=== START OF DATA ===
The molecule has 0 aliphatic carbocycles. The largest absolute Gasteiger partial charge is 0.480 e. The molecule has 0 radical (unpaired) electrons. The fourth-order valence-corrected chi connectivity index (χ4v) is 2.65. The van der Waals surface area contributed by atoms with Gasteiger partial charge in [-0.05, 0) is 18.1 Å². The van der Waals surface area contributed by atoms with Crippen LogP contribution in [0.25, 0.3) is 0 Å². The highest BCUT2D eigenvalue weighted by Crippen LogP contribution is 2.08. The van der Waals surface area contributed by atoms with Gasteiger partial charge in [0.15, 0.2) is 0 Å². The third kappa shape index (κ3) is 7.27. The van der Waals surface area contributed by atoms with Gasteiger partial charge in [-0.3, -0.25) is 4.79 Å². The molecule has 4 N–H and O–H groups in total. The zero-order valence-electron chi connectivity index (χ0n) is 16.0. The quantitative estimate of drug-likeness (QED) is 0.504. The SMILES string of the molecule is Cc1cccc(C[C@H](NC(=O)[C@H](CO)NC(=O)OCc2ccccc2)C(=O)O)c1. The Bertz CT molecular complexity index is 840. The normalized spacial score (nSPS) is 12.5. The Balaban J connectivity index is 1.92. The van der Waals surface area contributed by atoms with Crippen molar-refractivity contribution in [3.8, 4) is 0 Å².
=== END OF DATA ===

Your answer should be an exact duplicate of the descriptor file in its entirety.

The molecule has 0 aliphatic carbocycles. The largest absolute Gasteiger partial charge is 0.480 e. The molecule has 0 radical (unpaired) electrons. The fourth-order valence-corrected chi connectivity index (χ4v) is 2.65. The van der Waals surface area contributed by atoms with Gasteiger partial charge in [-0.05, 0) is 18.1 Å². The van der Waals surface area contributed by atoms with Crippen LogP contribution in [0.25, 0.3) is 0 Å². The highest BCUT2D eigenvalue weighted by Crippen LogP contribution is 2.08. The van der Waals surface area contributed by atoms with Gasteiger partial charge in [0.15, 0.2) is 0 Å². The third kappa shape index (κ3) is 7.27. The van der Waals surface area contributed by atoms with Gasteiger partial charge in [-0.3, -0.25) is 4.79 Å². The molecule has 4 N–H and O–H groups in total. The zero-order valence-electron chi connectivity index (χ0n) is 16.0. The quantitative estimate of drug-likeness (QED) is 0.504. The SMILES string of the molecule is Cc1cccc(C[C@H](NC(=O)[C@H](CO)NC(=O)OCc2ccccc2)C(=O)O)c1. The Bertz CT molecular complexity index is 840. The normalized spacial score (nSPS) is 12.5. The Balaban J connectivity index is 1.92. The van der Waals surface area contributed by atoms with Crippen molar-refractivity contribution in [3.8, 4) is 0 Å².